We hope that, like us, you’re heading into election week with a sense of stubborn optimism and feeling of hope that meaningful action to support biodiversity, clean air, environmental justice and human health could soon be the rule, rather than the exception, in the United States.
—Matt & Traci, GMMB
Check out this year’s endorsements from the League of Conservation Voters and the Sierra Club, and this 2020 voting guide from Vote Climate U.S. PAC, for the big picture on opportunities to elect climate leaders in federal and statewide races nationwide. (League of Conservation Voters, Sierra Club and Vote Climate U.S. PAC)
As you watch for presidential and congressional results this election day, make sure to also keep an eye on these climate-related measures on the ballot in seven U.S. cities and states. (Grist)
With just four days left before the election, check out these six takeaways on what is at stake for the future of climate change and energy in the 2020 election. (NPR)
Politics & Economy
A new poll found that 57 percent of registered voters in the U.S.—including 41 percent of Republicans—support a complete phasing out of fossil fuels in favor of renewable energy. (Our Daily Planet)
Investment bank UBS forecasts that battery-powered electric vehicles will cost the same to manufacture as fossil fuel vehicles by 2024 and that the global EV market could reach 40 percent by 2030. (The Guardian)
A new report found that renewables are surging even in fossil fuel-friendly states, with Iowa, Kansas and North Dakota now generating enough energy from renewables to meet more than half of their overall electricity demand. (Forbes)
A new study revealed that long-term exposure to air pollution may have caused 15 percent of global COVID-19 deaths by aggravating comorbidities that lead to fatal infection outcomes. (Al Jazeera)
With more than five million acres already burned across the Western U.S., extreme winds in Southern California this week fueled two new major wildfires that have forced nearly 100,000 residents from their homes. (The New York Times, The Washington Post)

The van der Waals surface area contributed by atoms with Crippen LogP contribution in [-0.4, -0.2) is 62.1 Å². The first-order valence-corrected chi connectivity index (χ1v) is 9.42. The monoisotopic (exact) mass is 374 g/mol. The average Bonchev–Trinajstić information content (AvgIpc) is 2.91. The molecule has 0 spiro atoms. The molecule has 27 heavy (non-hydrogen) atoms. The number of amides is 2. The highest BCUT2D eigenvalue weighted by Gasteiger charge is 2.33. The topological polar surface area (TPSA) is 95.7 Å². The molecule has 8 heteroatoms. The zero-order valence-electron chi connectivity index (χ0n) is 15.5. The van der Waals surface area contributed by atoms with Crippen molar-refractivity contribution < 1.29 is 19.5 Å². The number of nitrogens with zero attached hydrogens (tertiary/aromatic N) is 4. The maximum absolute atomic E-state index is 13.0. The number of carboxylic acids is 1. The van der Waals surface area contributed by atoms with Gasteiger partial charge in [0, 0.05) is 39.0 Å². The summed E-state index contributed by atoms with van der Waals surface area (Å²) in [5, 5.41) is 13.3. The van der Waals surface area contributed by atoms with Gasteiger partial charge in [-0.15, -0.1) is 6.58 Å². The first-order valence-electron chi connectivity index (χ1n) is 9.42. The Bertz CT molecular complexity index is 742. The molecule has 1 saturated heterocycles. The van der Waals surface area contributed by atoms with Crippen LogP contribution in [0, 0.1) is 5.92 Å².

After becoming the fifth storm to make landfall in Louisiana this season—the most ever in the state—Tropical Storm Zeta has left at least three people dead and more than 2.6 million others without power as it pummels the U.S. Gulf Coast. (CNN, The Weather Channel)
A recently released Plan for Tribal Nations from the Biden presidential campaign calls for investments to increase climate resilience and clean energy infrastructure in Indigenous communities, among other environmental justice measures. (Grist)
New York officials re-emphasized their focus on environmental justice in the transition to a green economy this week, promising to reduce the state’s dependence on polluting sources of power that disproportionately impact low-income communities and communities of color. (Axios)
Japan and South Korea became the latest countries to commit to carbon-neutrality by 2050 this week, with leaders in both countries calling for a shift away from coal and other fossil fuels in favor of renewable energy. (The Washington Post, Reuters)
Ever wonder how your state generates electricity? Check out this interactive tool to see how electricity generation has evolved across all 50 U.S. states since 2001.